As I was thinking about trends in construction and surety in 2020, the month of January slipped by. So lesson number one – the future is coming at us quickly, and we have to be thinking not only about tomorrow, but the day after tomorrow. And the day after that. Through 2019 and into 2020, there have been a number of developments that are going to impact surety and construction. Here are just a few that we should be watching for:
Surety Capacity and Claims
The surety industry remains robust. There appears to be abundant capacity for all segments – small to medium contractors, mega-contractors, commercial surety and international surety. While 2019 saw some smaller players exit the market and one large player has already exited the market in 2020, those have little impact on the overall capacity available. I still argue that just about any company can get a bond – so we can’t hang our hats on surety providing prequalification. But you should pay attention to the surety providing the bond – while the bonds may be the same, the quality of the surety provider is definitely not.
Claim activity is clearly on the uptick. The latest SFAA numbers showed a two point increase in loss ratio from 2018. As growth in construction continues and contractors become more stretched, we have seen some contractors – specialty subcontractors in particular – stumble. Full year 2019 results should show increasing losses for the surety industry and that will most likely continue into 2020.
Hardening in the Construction Insurance Market
We continue to see hardening of the property-casualty insurance market, especially in the construction-related lines such as Builders Risk and Workers Comp. Increasing rates were a common discussion topic at IRMI in November. Given the loss ratios in these segments over the past few years, some correction was necessary. Will increased insurance costs squeeze surety pricing or capital? Difficult to say. The real question is how insurance pricing will influence the pricing and availability of Subcontractor Default Insurance (SDI). There has been a fair amount of movement around SDI – as some markets have exited or pulled back and new entrants have come in. SDI continues to be an attractive product for many GCs and that should continue into 2021 and beyond.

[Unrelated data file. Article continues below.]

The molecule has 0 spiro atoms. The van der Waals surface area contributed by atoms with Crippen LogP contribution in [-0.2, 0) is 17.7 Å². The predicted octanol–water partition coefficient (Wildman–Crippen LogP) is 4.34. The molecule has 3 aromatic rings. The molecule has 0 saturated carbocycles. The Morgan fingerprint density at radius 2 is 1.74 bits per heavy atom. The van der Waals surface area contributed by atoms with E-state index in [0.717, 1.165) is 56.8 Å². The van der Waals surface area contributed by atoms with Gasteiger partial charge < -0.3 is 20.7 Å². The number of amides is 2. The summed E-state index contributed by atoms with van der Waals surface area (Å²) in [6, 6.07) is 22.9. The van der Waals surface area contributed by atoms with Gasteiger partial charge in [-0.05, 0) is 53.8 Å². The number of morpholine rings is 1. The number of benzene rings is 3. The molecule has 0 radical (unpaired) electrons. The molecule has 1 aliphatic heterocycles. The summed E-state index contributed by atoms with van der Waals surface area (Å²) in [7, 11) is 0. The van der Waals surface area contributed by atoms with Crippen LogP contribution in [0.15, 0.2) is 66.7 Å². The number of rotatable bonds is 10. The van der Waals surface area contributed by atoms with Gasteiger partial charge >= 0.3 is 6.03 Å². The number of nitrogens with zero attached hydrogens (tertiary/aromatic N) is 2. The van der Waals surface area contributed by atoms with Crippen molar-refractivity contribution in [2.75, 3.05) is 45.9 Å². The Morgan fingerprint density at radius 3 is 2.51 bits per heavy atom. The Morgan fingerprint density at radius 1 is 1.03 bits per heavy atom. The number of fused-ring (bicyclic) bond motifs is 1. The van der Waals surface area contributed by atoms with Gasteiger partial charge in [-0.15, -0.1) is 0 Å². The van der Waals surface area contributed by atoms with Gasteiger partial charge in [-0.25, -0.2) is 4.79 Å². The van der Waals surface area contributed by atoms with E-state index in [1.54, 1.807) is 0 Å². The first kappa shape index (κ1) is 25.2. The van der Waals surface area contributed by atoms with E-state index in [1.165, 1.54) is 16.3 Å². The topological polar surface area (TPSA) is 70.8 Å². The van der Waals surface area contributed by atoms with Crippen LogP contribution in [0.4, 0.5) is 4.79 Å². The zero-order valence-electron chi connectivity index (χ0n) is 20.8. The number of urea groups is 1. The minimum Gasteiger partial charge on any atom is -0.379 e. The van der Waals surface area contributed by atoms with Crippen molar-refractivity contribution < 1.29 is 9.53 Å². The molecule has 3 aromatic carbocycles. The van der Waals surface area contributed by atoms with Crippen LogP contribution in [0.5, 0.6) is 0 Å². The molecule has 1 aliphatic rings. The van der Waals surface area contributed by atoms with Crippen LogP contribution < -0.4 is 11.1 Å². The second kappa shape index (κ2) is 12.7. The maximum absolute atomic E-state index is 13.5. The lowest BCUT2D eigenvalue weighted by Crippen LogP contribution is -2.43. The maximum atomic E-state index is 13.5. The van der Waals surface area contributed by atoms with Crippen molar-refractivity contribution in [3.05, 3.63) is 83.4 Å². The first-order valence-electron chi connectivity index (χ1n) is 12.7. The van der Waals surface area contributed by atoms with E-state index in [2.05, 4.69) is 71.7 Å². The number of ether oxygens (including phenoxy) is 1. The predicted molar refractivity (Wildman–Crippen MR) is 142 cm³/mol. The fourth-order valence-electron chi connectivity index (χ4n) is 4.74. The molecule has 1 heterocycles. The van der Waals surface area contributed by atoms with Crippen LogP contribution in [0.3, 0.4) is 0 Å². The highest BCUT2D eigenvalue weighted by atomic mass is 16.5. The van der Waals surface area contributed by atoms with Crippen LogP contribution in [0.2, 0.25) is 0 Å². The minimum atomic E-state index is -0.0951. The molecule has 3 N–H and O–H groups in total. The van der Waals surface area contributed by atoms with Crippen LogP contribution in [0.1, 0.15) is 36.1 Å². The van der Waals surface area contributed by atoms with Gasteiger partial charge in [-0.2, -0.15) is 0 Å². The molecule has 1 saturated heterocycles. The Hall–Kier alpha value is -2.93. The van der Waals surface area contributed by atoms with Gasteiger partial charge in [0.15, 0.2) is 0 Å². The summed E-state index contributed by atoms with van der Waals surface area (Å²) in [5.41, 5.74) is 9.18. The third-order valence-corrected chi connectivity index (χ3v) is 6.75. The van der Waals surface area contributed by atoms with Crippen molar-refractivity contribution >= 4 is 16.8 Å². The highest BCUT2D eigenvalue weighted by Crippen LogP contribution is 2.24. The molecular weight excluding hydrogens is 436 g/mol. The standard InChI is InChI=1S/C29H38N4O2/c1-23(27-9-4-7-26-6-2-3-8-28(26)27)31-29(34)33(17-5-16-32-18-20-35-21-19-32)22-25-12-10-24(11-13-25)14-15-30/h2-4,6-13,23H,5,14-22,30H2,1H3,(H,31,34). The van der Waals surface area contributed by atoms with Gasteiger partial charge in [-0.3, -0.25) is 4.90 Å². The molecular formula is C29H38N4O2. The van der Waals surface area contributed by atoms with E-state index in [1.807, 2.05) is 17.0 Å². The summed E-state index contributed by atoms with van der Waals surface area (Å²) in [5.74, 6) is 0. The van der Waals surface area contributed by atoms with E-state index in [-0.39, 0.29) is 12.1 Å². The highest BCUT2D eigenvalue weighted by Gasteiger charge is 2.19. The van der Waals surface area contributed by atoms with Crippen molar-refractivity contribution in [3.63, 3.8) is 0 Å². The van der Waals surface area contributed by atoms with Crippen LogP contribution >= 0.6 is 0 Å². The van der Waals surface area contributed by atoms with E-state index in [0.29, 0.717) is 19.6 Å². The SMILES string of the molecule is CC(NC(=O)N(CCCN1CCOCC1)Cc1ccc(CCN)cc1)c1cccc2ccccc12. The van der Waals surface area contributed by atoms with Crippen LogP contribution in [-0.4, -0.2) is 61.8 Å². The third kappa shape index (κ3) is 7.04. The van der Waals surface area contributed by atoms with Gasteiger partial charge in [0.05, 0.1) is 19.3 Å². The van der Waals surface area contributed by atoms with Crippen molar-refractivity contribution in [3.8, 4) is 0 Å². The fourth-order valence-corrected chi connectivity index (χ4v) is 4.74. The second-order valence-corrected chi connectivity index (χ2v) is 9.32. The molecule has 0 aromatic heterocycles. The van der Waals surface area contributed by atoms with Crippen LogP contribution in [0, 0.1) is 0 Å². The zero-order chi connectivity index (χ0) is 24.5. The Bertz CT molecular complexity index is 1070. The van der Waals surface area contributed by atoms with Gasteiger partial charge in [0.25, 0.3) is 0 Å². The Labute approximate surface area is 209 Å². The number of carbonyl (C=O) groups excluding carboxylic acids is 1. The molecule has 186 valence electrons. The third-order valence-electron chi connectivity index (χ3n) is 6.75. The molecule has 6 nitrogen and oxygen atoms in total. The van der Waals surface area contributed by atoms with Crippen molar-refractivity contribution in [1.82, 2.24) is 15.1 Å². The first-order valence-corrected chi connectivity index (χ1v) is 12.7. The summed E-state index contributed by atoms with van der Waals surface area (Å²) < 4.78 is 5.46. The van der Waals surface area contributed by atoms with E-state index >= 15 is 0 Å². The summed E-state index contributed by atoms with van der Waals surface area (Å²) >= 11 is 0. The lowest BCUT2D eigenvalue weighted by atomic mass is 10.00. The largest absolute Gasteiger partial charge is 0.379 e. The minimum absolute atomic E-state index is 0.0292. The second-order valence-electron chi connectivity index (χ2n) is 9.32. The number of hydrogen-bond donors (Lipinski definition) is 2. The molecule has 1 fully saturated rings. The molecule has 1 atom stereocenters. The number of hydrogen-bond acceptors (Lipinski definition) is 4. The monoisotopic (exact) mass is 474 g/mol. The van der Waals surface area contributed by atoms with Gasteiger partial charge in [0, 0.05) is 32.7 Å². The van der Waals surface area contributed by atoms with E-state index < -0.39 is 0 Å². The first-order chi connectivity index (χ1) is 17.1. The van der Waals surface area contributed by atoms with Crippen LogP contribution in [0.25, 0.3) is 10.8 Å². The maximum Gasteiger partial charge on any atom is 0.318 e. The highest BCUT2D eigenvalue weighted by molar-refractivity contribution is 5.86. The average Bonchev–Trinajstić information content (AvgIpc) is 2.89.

Movement Away from Megaprojects and P3s
Only a few years ago, I thought Public Private Partnerships (P3s) and megaprojects were the future of construction. And while I still believe that P3s have an important role, the past few years have shown that they are far from the panacea many thought them to be. Look at the termination of the $1.8 billion P3 at the Denver Airport. That termination will prove costly for the contractors, the airport authority and the taxpayers. Such a costly and public debacle overshadows some more notable P3 successes – such as the completion of Eagle P3 Commuter Rail Line – also in Denver. Also noteworthy is that many of the largest and most sophisticated contractors – Skanska, Granite and Fluor among them – have publically announced they are pulling back from participating in multi-billion dollar megaprojects. What those contractors have found is that the risks they are exposed to over the long duration of these projects– cost escalation, labor availability, technology and regulatory changes – are nearly impossible to manage effectively. There may be other contractors willing to step in, but it all comes down to management and allocation of risk under a multi-year contract in a rapidly-changing environment.